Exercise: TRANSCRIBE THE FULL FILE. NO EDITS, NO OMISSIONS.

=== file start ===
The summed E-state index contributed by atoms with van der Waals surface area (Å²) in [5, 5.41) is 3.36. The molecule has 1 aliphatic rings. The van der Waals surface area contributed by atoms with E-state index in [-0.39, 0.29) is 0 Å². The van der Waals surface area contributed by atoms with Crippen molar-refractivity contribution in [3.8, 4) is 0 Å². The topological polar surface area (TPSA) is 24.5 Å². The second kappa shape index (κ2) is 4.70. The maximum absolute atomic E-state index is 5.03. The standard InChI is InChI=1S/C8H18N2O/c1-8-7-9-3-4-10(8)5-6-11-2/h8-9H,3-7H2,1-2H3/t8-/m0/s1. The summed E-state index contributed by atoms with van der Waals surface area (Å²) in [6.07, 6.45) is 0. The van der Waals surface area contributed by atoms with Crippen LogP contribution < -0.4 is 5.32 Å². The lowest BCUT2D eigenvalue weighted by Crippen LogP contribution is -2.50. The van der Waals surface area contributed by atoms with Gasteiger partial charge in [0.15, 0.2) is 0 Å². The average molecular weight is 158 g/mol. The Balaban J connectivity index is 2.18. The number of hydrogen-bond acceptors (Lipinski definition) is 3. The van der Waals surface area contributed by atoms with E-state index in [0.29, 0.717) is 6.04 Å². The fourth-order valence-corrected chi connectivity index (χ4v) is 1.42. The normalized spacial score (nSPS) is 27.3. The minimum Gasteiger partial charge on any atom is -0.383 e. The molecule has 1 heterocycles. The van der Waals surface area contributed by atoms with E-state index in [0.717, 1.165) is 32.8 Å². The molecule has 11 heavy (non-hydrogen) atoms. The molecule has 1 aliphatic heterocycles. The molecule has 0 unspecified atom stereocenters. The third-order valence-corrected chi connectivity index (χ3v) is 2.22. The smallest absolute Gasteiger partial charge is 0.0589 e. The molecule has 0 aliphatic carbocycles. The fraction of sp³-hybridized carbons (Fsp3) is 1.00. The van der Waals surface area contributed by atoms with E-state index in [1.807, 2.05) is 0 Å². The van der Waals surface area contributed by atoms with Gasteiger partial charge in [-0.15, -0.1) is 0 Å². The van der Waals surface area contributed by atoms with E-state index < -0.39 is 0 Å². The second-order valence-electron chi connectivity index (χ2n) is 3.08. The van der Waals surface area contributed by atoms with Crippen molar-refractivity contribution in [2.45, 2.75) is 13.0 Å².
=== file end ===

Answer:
The summed E-state index contributed by atoms with van der Waals surface area (Å²) in [5, 5.41) is 3.36. The molecule has 1 aliphatic rings. The van der Waals surface area contributed by atoms with E-state index in [-0.39, 0.29) is 0 Å². The van der Waals surface area contributed by atoms with Crippen molar-refractivity contribution in [3.8, 4) is 0 Å². The topological polar surface area (TPSA) is 24.5 Å². The second kappa shape index (κ2) is 4.70. The maximum absolute atomic E-state index is 5.03. The standard InChI is InChI=1S/C8H18N2O/c1-8-7-9-3-4-10(8)5-6-11-2/h8-9H,3-7H2,1-2H3/t8-/m0/s1. The summed E-state index contributed by atoms with van der Waals surface area (Å²) in [6.07, 6.45) is 0. The van der Waals surface area contributed by atoms with Crippen LogP contribution < -0.4 is 5.32 Å². The lowest BCUT2D eigenvalue weighted by Crippen LogP contribution is -2.50. The van der Waals surface area contributed by atoms with Gasteiger partial charge in [0.15, 0.2) is 0 Å². The average molecular weight is 158 g/mol. The Balaban J connectivity index is 2.18. The number of hydrogen-bond acceptors (Lipinski definition) is 3. The van der Waals surface area contributed by atoms with E-state index in [0.29, 0.717) is 6.04 Å². The fourth-order valence-corrected chi connectivity index (χ4v) is 1.42. The normalized spacial score (nSPS) is 27.3. The minimum Gasteiger partial charge on any atom is -0.383 e. The molecule has 1 heterocycles. The van der Waals surface area contributed by atoms with E-state index in [0.717, 1.165) is 32.8 Å². The molecule has 11 heavy (non-hydrogen) atoms. The molecule has 1 aliphatic heterocycles. The molecule has 0 unspecified atom stereocenters. The third-order valence-corrected chi connectivity index (χ3v) is 2.22. The smallest absolute Gasteiger partial charge is 0.0589 e. The molecule has 0 aliphatic carbocycles. The fraction of sp³-hybridized carbons (Fsp3) is 1.00. The van der Waals surface area contributed by atoms with E-state index in [1.807, 2.05) is 0 Å². The van der Waals surface area contributed by atoms with Gasteiger partial charge in [-0.15, -0.1) is 0 Å². The van der Waals surface area contributed by atoms with E-state index < -0.39 is 0 Å². The second-order valence-electron chi connectivity index (χ2n) is 3.08. The van der Waals surface area contributed by atoms with Crippen molar-refractivity contribution in [2.45, 2.75) is 13.0 Å².